You’re based in London, how does living and working in London inspire you? Where are some of your favourite places to visit?
There are always so many inspirational exhibitions and concerts to see, it truly is a cultural paradise. I used to have a studio space just off of Brick Lane, I loved to just wander around discovering quiet little streets, marvelling at all the beautiful, authentic little details on the 18th century houses… and then stumbling across Vintage shops off the beaten track, jam packed full of treasures. During the summer, walking through Hyde park to visit The Serpentine is truly something special.
You’re about to exhibit work at the Fashion Illustration Gallery’s Art Fair in London at the end of June, can you tell us a bit more about the event and work you’ll be showing?
FIGAF is a unique opportunity to view original works up close, by some of the world’s finest artists creating fashion illustration today… many of the artists will be present at the fair. On show will be the first series of works that I have made with watercolours. My works on paper have been exclusively monochromatic recently, so this marks an exciting new chapter for me. Because of this being a new approach, I wanted to have fresh visual stimuli, so I decided to take my paper and paints and head to Reykjavik. The colour palette in Iceland is so rich, and completely different to anywhere else I’ve seen, colours which I believe are echoing through the series of intimate portraits I created there.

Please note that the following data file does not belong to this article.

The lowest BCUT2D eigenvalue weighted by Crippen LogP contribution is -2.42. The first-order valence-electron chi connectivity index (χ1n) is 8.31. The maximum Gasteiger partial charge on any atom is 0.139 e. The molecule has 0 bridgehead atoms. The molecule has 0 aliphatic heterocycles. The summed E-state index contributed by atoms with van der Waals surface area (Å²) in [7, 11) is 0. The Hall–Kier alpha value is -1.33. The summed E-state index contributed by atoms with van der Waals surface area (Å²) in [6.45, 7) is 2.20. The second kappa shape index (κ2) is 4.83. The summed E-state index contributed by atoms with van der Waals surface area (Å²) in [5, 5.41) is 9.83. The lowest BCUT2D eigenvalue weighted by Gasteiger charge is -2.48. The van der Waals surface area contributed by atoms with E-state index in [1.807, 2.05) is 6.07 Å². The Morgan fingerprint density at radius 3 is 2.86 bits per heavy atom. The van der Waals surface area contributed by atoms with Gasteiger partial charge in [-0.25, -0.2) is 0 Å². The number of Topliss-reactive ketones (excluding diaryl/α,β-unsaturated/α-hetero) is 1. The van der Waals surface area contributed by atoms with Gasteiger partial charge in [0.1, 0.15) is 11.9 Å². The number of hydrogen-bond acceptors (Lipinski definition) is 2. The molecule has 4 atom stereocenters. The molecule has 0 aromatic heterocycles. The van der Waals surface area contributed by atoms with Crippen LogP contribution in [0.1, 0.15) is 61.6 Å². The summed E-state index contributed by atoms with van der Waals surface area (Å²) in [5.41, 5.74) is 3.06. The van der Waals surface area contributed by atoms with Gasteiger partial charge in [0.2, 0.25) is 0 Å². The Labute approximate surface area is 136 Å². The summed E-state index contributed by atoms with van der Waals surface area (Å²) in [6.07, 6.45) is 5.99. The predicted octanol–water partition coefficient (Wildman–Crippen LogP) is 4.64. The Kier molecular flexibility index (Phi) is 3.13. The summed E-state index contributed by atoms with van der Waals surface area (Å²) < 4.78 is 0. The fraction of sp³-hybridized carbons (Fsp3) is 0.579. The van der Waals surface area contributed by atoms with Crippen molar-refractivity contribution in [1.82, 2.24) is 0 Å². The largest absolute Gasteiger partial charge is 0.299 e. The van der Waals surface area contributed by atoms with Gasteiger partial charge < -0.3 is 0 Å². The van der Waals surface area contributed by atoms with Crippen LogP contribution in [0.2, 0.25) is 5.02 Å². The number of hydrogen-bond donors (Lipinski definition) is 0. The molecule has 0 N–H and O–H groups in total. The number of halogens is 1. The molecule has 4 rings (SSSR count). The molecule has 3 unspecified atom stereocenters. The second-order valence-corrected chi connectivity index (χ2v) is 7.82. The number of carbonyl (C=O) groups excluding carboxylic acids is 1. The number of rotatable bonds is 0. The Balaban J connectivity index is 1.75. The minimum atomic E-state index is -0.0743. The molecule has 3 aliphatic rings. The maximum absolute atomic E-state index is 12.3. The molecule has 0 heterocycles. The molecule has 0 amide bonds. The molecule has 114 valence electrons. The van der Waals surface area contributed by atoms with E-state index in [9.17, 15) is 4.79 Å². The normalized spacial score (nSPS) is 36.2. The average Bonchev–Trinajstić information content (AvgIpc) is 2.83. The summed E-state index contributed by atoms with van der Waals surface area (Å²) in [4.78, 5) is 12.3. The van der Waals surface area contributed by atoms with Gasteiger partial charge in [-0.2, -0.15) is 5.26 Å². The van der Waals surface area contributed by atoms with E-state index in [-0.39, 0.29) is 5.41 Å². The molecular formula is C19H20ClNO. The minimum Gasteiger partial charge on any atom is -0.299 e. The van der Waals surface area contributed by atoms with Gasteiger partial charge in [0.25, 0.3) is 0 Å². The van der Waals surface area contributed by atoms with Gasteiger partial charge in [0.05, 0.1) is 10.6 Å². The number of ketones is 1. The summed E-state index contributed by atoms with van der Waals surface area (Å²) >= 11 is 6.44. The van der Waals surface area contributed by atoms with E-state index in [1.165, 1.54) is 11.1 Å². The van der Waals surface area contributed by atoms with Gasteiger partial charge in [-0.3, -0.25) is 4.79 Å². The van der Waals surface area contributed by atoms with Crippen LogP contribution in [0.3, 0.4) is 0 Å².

What has been your favourite career moment so far? Do you have any illustration goals?